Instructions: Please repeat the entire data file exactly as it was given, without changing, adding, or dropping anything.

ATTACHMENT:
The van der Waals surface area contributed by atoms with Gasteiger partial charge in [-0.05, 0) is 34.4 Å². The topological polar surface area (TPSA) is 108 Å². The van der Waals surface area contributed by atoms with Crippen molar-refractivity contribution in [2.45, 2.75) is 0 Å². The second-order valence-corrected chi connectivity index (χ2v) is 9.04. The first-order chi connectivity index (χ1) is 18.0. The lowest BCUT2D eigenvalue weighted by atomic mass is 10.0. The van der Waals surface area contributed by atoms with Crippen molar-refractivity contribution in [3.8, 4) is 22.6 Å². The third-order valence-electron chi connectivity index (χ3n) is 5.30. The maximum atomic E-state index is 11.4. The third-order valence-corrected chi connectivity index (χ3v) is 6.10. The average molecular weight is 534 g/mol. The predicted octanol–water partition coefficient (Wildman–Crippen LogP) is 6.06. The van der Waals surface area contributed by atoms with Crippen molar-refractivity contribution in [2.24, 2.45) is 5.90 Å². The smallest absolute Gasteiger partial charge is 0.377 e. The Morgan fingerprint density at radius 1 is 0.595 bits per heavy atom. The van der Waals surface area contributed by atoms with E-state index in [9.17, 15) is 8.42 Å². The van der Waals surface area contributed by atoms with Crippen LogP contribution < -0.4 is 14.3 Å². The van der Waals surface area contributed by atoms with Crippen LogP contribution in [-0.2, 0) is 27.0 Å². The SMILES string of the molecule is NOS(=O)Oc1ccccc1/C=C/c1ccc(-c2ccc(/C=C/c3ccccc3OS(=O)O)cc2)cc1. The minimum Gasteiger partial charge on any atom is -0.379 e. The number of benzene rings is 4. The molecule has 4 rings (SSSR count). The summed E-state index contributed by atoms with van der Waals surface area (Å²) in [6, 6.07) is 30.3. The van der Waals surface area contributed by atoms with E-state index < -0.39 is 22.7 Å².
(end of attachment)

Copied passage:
The van der Waals surface area contributed by atoms with Gasteiger partial charge in [-0.05, 0) is 34.4 Å². The topological polar surface area (TPSA) is 108 Å². The van der Waals surface area contributed by atoms with Crippen molar-refractivity contribution in [2.45, 2.75) is 0 Å². The second-order valence-corrected chi connectivity index (χ2v) is 9.04. The first-order chi connectivity index (χ1) is 18.0. The lowest BCUT2D eigenvalue weighted by atomic mass is 10.0. The van der Waals surface area contributed by atoms with Crippen molar-refractivity contribution in [3.8, 4) is 22.6 Å². The third-order valence-electron chi connectivity index (χ3n) is 5.30. The maximum atomic E-state index is 11.4. The third-order valence-corrected chi connectivity index (χ3v) is 6.10. The average molecular weight is 534 g/mol. The predicted octanol–water partition coefficient (Wildman–Crippen LogP) is 6.06. The van der Waals surface area contributed by atoms with Crippen molar-refractivity contribution in [2.24, 2.45) is 5.90 Å². The smallest absolute Gasteiger partial charge is 0.377 e. The Morgan fingerprint density at radius 1 is 0.595 bits per heavy atom. The van der Waals surface area contributed by atoms with E-state index in [9.17, 15) is 8.42 Å². The van der Waals surface area contributed by atoms with Crippen LogP contribution < -0.4 is 14.3 Å². The van der Waals surface area contributed by atoms with Crippen LogP contribution in [-0.2, 0) is 27.0 Å². The SMILES string of the molecule is NOS(=O)Oc1ccccc1/C=C/c1ccc(-c2ccc(/C=C/c3ccccc3OS(=O)O)cc2)cc1. The minimum Gasteiger partial charge on any atom is -0.379 e. The number of benzene rings is 4. The molecule has 4 rings (SSSR count). The summed E-state index contributed by atoms with van der Waals surface area (Å²) in [6, 6.07) is 30.3. The van der Waals surface area contributed by atoms with E-state index < -0.39 is 22.7 Å².